U.S. President Donald Trump is expected to come out swinging in Thursday’s final presidential debate with Democratic rival Joe Biden to try to close a big gap in opinion polls before the Nov. 3 election.
Trump needs to score some hits in the televised encounter to steady a campaign that is struggling, in part due to his handling of the coronavirus pandemic, which has killed more than 222,000 people in the United States and is surging again worldwide.
Trump, a Republican, trails former vice president Biden significantly in national polls less than two weeks before Election Day, though the contest is much tighter in some battleground states where the election will likely be decided.
Opinion polls show there are relatively few voters who have yet to make up their minds. A record 42 million Americans have already cast ballots ahead of the debate in Nashville, Tennessee, meaning Trump’s window to influence the outcome of the race may be closing.
Trump’s campaign indicated that the often pugnacious president would attack Biden for not accomplishing more during his time in public service and zero in on what Trump has alleged were corrupt practices by the Biden family.
Aides say Biden, 77, needs to deliver a disciplined performance to appeal to the undecided voters and not to allow Trump to get under his skin with attacks on his family, especially his son Hunter, a favorite target of the president’s.
One Biden adviser said the Democrats’ aides want him to counter Trump without seeming un-presidential. He is expected to again bash Trump’s handling of the pandemic, with cases on the rise in several states, while arguing that the outbreak has had a disproportionate economic impact on low-wage workers.
September’s contentious first debate between the pair was watched by at least 73 million viewers. Trump, 74, passed up another planned debate last week after it was switched to a virtual format in the wake of his COVID-19 diagnosis.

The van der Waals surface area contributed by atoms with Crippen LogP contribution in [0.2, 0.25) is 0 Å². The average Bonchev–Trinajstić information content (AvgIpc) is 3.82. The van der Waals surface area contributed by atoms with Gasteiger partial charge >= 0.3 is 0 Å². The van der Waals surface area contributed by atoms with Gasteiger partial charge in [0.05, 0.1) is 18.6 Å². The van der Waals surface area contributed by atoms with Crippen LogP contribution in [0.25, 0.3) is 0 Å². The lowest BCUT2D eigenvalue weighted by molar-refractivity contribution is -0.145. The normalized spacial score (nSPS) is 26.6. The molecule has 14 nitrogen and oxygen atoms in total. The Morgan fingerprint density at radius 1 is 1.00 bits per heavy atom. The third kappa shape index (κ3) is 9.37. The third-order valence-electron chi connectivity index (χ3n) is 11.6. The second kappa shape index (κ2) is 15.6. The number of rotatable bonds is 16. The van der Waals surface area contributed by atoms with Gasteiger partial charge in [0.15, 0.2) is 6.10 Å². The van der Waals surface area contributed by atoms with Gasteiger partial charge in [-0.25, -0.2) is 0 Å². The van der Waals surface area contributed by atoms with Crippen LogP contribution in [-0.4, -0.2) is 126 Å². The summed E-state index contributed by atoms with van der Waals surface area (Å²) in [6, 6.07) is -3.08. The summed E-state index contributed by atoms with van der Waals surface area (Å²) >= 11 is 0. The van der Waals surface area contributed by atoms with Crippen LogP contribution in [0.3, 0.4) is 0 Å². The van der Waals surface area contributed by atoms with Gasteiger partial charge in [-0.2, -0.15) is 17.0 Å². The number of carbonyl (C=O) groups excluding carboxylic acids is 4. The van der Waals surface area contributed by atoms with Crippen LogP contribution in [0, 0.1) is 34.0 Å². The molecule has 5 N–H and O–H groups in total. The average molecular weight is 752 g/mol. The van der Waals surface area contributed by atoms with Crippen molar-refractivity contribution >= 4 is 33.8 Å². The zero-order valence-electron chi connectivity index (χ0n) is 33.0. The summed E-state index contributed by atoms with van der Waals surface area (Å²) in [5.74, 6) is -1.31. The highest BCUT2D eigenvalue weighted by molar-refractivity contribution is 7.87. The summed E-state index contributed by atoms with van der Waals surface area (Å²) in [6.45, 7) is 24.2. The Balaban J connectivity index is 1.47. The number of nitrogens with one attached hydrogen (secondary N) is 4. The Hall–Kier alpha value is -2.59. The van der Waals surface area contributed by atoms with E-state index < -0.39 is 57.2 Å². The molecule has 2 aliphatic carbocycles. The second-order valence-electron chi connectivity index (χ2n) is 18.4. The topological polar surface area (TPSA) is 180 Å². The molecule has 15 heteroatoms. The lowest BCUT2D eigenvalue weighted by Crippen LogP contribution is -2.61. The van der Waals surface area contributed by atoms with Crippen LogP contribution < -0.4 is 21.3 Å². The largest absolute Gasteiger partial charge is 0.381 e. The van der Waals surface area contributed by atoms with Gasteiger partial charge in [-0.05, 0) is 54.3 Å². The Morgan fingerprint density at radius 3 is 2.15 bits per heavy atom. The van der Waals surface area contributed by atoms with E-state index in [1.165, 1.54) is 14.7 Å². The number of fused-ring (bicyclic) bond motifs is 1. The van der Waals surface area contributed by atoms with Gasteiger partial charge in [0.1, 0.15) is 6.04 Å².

The latest Reuters/Ipsos poll showed Biden ahead by nine points nationally, down from 12 points during the first week of October. He retained a sizeable edge in the competitive states of Michigan and Wisconsin.
Trump campaign spokesman Tim Murtaugh said the president would bring up Biden’s long record in politics, as well as his family’s business dealings.
“The clear message is that President Trump has accomplished more in 47 months than Joe Biden has in 47 years. The president built the world’s best economy once and is already doing it a second time. Trump is still the political outsider, while Biden is the ultimate insider,” Murtaugh said.
In the first face-off, Trump repeatedly interrupted Biden, attacked him personally, and showed little respect for the moderator. Swing voters, particularly women, were turned off by his actions, post-debate polls and focus groups showed.
Michael Steel, a Republican who served as a top aide to former House of Representatives Speaker John Boehner, said Trump needs to take a step back and give space for Biden to make mistakes.
“There is probably nothing President Trump can do in terms of attacking Biden that he didn’t already try in the first debate,” Steel said. “He now needs to rope-a-dope, laying back and acting presidential while needling Biden to flub – and flub badly.”
Each candidate’s microphone will be switched off while his opponent makes his two-minute introductory statement on a topic, so as to give uninterrupted speaking time. Both microphones will then be active for the discussion period that follows.
Debate topics will include the pandemic, race relations, climate change and national security. The Trump campaign argued that the entire debate should be focused on foreign policy.
Trump is expected to return to a line of attack that surfaced in the first debate, accusing Biden and his son Hunter Biden of unethical practices in China and Ukraine. No evidence has been verified that support the corruption allegations by Trump and his aides, and Biden in the first debate called them false and discredited.
Biden has been under pressure to explain his position on a push by some within his party to “pack” the Supreme Court to counter its rightward drift, by expanding the number of justices from the current nine.
He said on Thursday that if elected he would put together a bipartisan commission of scholars to examine reforming a federal judiciary he called “out of whack,” noting that there are alternatives to consider besides expanding the Supreme Court.